It may sometimes be a bit intimidating to know what to mention and how to behave when spending some time with a loved one with Alzheimer’s disease. And, sadly, due to a number of inherent elements of the disease, oftentimes family and friends feel so uncomfortable that they avoid going to see the person anymore. Understanding more information on the disease and things to anticipate, and planning ahead about how to best manage challenging behaviors can help.
The chief difficulties family caregivers and friends encounter with their loved one with Alzheimer’s disease fall into one of three categories: changes in behavior, changes in memory and communication ability; and the level of difficulty will probably fluctuate based on the particular stage of the disease the senior is currently experiencing.
To help overcome these challenges while making the visit as enjoyable as you can, Home Matters’s Alzheimer’s care professionals recommend the following approach:
- Begin your visit with a smile, and be prepared to re-introduce yourself if needed.
- Use very simple language and brief sentences, and talk slowly.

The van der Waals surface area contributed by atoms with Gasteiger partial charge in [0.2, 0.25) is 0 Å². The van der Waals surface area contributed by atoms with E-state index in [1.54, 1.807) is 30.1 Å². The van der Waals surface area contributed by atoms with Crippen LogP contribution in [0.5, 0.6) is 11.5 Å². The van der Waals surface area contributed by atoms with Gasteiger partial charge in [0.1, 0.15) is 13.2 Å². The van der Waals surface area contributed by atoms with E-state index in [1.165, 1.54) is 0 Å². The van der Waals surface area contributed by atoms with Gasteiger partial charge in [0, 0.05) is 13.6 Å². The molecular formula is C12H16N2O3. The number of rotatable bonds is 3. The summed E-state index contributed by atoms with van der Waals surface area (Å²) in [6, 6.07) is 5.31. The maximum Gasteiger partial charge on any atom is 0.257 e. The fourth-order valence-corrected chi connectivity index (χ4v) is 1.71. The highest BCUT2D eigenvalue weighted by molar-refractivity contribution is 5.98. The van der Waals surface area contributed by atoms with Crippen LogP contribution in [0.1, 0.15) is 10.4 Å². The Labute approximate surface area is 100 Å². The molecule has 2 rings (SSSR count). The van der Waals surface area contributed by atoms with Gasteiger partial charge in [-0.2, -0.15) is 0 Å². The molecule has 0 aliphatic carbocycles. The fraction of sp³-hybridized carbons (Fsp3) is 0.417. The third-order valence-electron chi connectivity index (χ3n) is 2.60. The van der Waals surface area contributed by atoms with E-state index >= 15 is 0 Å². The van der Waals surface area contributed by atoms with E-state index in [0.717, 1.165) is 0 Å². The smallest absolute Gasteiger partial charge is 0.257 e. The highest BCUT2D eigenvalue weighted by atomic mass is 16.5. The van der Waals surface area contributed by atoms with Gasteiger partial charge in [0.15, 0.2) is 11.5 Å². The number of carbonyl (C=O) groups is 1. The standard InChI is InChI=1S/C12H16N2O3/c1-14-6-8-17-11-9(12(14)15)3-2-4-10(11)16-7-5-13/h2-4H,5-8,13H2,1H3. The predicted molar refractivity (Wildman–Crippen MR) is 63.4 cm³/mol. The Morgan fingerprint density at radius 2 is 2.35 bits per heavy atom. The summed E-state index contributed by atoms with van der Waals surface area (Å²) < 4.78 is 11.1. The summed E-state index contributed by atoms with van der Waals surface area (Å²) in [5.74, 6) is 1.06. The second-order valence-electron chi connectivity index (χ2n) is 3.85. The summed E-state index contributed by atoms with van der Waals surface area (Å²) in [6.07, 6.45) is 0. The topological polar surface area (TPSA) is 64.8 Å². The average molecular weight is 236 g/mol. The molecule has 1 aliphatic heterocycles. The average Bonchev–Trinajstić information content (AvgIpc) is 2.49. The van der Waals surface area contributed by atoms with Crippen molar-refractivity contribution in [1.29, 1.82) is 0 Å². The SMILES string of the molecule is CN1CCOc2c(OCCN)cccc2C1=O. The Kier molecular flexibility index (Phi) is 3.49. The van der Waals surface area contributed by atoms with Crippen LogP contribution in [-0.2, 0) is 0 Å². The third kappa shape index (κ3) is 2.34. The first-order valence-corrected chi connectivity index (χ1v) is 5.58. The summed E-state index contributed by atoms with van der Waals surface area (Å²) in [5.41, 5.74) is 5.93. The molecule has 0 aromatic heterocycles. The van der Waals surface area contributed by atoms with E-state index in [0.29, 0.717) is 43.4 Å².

- Refrain from arguing with or correcting the senior.
- Bring photos from a favorite past memory for reminiscing.
- Listen to a number of the person’s favorite tunes together, and maybe even ask him or her to dance!
- Taking a walk together if at all possible, or just about any other physical exercise, can make the visit more fun for both of you.
- Remain calm during your visit, even when the senior gets agitated or exhibits inappropriate behavior.
- Keep a sense of respect during your conversation, understanding the senior may repeat questions and statements.
- Reduce distractions in order to give the person your full attention.
- Above all, bear in mind who the individual was pre-dementia, and remind the person what she or he did which has inspired you or helped you become the person that you are today.
For additional tips on effective communications with those with Alzheimer’s disease, or for specialized hands-on care assistance, contact us at Home Matters. Our skilled caregivers are fully trained and experienced in a number of tactics to make sure seniors with Alzheimer’s disease remain secure and safe and are able to live life to the fullest, with the utmost respect and compassion all of the time.